Computations on elliptic curves are more efficient. Roughly speaking, when the base field has size $n$ (for DH/ElGamal/DSA, the size in bits of the modulus $p$; for elliptic curves, the size of the field for point coordinates) and a "security level" $t$ (e.g. $t = 80$ for "80-bit security" as can be expected when using a 160-bit subgroup and a 160-bit hash function), the computational cost of a private key operation (decryption, signature generation) is roughly $O(n^2t)$, both for the modular and the elliptic curve variants. The big-O notation hides a constant, which is about $10$: for the same $n$ and $t$, the elliptic curve variant will be 10 times slower than the older modular algorithm.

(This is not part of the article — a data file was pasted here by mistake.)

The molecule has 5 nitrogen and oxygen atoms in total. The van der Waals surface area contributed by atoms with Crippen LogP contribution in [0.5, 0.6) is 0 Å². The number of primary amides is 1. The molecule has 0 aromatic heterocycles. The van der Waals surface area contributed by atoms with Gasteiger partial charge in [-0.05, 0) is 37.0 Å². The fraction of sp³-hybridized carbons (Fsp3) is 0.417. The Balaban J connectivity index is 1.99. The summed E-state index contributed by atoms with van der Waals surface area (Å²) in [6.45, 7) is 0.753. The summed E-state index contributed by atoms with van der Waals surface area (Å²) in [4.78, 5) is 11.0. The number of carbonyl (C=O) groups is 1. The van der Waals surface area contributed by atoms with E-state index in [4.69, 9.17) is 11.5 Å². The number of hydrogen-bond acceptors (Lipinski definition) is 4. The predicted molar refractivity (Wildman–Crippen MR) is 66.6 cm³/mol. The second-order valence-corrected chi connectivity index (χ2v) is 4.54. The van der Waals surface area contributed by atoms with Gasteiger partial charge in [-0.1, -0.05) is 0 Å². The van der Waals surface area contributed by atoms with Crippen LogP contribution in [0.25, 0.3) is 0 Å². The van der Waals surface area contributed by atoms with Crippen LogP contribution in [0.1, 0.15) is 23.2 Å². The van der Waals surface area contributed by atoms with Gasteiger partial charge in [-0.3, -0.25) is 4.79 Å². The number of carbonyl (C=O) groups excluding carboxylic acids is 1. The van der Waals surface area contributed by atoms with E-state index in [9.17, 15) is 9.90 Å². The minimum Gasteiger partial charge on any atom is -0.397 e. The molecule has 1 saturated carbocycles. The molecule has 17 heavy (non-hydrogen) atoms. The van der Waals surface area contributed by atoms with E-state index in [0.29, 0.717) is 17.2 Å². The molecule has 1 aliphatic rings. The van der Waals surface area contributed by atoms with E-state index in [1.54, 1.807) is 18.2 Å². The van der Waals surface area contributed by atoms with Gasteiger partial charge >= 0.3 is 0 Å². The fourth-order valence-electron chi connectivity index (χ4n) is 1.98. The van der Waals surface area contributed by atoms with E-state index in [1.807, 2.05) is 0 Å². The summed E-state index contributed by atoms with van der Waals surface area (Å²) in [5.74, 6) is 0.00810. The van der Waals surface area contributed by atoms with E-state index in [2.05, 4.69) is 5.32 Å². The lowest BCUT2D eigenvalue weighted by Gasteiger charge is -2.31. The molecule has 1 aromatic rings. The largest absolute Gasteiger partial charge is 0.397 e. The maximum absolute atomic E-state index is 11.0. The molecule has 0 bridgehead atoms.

However, elliptic curves tolerate much lower $n$ for a given security level. Basically, for $t = 112$, we need $n = 2048$ for the modular algorithms, but $n = 224$ is sufficient for elliptic curves (these comparisons are always a bit subjective, see this site for details). Report the values in the formulas: even with the factor 10, the elliptic curve variant will be more than 8 times faster than the modular algorithm of comparable strength.
Another point is binary fields. When the implementation platform is a dedicated ASIC/FPGA, or even when the platform is a small CPU which does not offer a very optimized multiplication opcode (e.g. the ARM Cortex M0), then curves on binary fields give a huge implementation boost, especially Koblitz curves. It also has benefits for memory-constrained systems, see for instance this presentation. The "modular" algorithms cannot really benefit from binary field computations (it can be defined, but discrete logarithm on binary fields is easier than modulo a random prime, so a binary field variant of modular DH or ElGamal would require a $n$ twice larger, hence a four-fold slowdown).